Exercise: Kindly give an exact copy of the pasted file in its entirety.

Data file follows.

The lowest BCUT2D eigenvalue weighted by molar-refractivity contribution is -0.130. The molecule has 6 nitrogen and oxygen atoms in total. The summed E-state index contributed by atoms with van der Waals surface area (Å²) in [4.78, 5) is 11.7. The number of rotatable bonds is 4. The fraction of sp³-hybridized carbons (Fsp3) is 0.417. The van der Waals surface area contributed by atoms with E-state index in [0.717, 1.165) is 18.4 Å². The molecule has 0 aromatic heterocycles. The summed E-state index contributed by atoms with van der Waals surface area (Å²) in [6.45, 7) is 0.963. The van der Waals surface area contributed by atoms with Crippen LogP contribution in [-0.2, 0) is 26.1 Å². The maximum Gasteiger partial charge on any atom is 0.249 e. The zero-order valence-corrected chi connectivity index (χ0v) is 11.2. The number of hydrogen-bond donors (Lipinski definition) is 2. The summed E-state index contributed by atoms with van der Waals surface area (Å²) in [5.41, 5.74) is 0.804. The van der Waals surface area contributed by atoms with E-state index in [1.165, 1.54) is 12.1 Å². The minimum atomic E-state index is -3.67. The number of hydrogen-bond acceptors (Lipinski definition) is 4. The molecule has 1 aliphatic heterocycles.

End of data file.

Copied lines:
The lowest BCUT2D eigenvalue weighted by molar-refractivity contribution is -0.130. The molecule has 6 nitrogen and oxygen atoms in total. The summed E-state index contributed by atoms with van der Waals surface area (Å²) in [4.78, 5) is 11.7. The number of rotatable bonds is 4. The fraction of sp³-hybridized carbons (Fsp3) is 0.417. The van der Waals surface area contributed by atoms with E-state index in [0.717, 1.165) is 18.4 Å². The molecule has 0 aromatic heterocycles. The summed E-state index contributed by atoms with van der Waals surface area (Å²) in [6.45, 7) is 0.963. The van der Waals surface area contributed by atoms with Crippen LogP contribution in [-0.2, 0) is 26.1 Å². The maximum Gasteiger partial charge on any atom is 0.249 e. The zero-order valence-corrected chi connectivity index (χ0v) is 11.2. The number of hydrogen-bond donors (Lipinski definition) is 2. The summed E-state index contributed by atoms with van der Waals surface area (Å²) in [5.41, 5.74) is 0.804. The van der Waals surface area contributed by atoms with E-state index in [1.165, 1.54) is 12.1 Å². The minimum atomic E-state index is -3.67. The number of hydrogen-bond acceptors (Lipinski definition) is 4. The molecule has 1 aliphatic heterocycles.